The presentations and class discussions taught me much as well. I may have been the instructor, but these men had been called by God to teach in their churches and therefore had something to offer themselves. I was especially glad to listen to the “students” crowned with gray.

The greatest thing that prepared me to teach this class was simply becoming and being a pastor. Parents, brothers, pastors, and others invested their lives in me, especially the senior pastor at my previous church. Preaching the Word, pastoring, and being sharpened by others—these things and more go into what makes a pastor a pastor and a Christian leader a leader.

From the missionary now in the States: “This class has transformed my thinking, increased my understanding, and burned in my heart the desire to study God’s Word more.” Teachers should teach teachers. Iron sharpens iron-sharpening iron. All of us have something to teach and learn from one another. All glory be to God.

May the Lord be gracious to raise up leaders in all of our churches, and may we be mindful to teach these men so that they can teach others as well.

Discouraged? Take Courage and Take Heart

Unbelievers persecute Christians throughout the world, and an unbelieving worldview is capturing America and bringing opposition to the doorsteps of our churches. In spite of the difficulties we as Christians face today, I simply want to say this: take courage and take heart.

How, you ask? Consider the Lord’s dealings with Paul in Acts 27:1–28:16.

In Acts 23:11, Jesus commanded Paul, “Take courage” (tharseō) and promised him that he would “testify also in Rome” concerning “the facts about Me.” This idea of “taking courage” is similar in concept to “taking heart” (eutheumeō) as it is found in Acts 27:1–28:16 (cf. Acts 27:22, 25, 36).

As the story goes, Paul and 275 other passengers found themselves in a “tempestuous wind, called the northeaster” (Acts 27:14). An angel appeared to Paul and promised that the only loss would be the ship itself (Acts 27:22–26). The passengers would live, likely something God “granted” to Paul in response to his prayers (Acts 27:24). As Jesus promised in Acts 23:11, so also the angel repeated in Acts 27:24: “you must stand before Caesar.” For these reasons, Paul twice told the men to “take heart” (eutheumeō; Acts 27:22, 25). After encouraging them again that God would save their lives, “they were all encouraged” (Acts 27:3). “Encouraged” here is the adjective eutheumos, related to the verb eutheumeō. It seems these men now shared Paul’s confidence that Paul’s God would save their lives despite their looming shipwreck.

And save their lives He did. Just as Paul promised that eating food would give the men “strength,” or better, “deliverance” (sōteria, a word often translated “salvation”), the food gave them strength to swim and float to the Malta shore where they were “brought safely” to the island (Acts 27:44; 28:1). “Brought safely” is from diasōzō, another word from the family of words for “salvation.”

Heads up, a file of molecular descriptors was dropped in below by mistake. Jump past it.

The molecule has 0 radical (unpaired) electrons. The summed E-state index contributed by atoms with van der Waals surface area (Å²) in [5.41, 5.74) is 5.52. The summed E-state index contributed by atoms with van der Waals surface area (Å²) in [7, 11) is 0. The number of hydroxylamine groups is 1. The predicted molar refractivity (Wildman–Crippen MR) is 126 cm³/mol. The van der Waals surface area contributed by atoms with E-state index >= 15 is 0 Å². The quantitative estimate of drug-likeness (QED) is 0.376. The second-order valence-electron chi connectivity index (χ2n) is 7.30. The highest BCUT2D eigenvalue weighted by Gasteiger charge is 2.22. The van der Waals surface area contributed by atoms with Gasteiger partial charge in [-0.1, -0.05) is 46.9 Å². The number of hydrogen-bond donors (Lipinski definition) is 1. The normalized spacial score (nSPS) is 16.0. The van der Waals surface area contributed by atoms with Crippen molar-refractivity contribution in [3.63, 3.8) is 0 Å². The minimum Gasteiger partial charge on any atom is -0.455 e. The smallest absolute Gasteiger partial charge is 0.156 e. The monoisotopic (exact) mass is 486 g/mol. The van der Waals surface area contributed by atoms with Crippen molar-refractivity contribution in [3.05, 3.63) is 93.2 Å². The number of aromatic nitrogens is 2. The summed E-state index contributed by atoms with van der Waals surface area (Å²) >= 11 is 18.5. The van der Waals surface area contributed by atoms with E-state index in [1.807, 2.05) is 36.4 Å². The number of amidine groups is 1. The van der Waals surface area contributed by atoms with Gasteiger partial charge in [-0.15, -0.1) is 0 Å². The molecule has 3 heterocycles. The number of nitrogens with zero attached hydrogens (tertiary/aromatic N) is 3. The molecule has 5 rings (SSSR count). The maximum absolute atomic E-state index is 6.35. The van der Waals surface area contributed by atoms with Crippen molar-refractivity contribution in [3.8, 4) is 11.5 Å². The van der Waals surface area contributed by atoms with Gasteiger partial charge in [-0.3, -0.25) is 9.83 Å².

But Paul’s trials were not over. A viper bit him, and the shipwreck left him and the rest without any provisions (Acts 27:41–28:4). But Paul miraculously survived and even healed many others (Acts 28:6–9). As a result, the islanders happily honored Paul and his companions with the provisions they needed for the journey ahead (Acts 28:10).

Paul sailed along the Italian coast and finally made it to Rome by land. Just before getting there, however, fellow Christians came down to Paul in order to escort him to Rome (Acts 28:11–15). As a result, “Paul thanked God and took courage” (Acts 27:15). “Courage” here is from tharsos, a noun related to the verb tharseō that Jesus used to command Paul to “take courage” in Acts 23:11. From salvation from shipwreck to the faces of fellow Christians, Christ kindly provided Paul with what he needed to possesses the courage He commanded him to have.

While Paul’s situation was unique, we can still learn something from him today: when we trust in the promises of God, we take courage and take heart to persevere. That may sound too simple to grab your interest, but it can be difficult to do in a world run by the devil, especially when the devil is in the details.

Consider just two promises for now. Christ promised that He will build His church, and He promised that our souls are secure in Him. Whatever this world may do to oppose the church and each of its Christians, like Paul, we should take courage and take heart that God and the gospel will always prevail. The church will go on, and come what may, we will one day be in heaven. Whatever you face today, and whatever the church faces as a whole, trust in the promises of God, and take courage and take heart.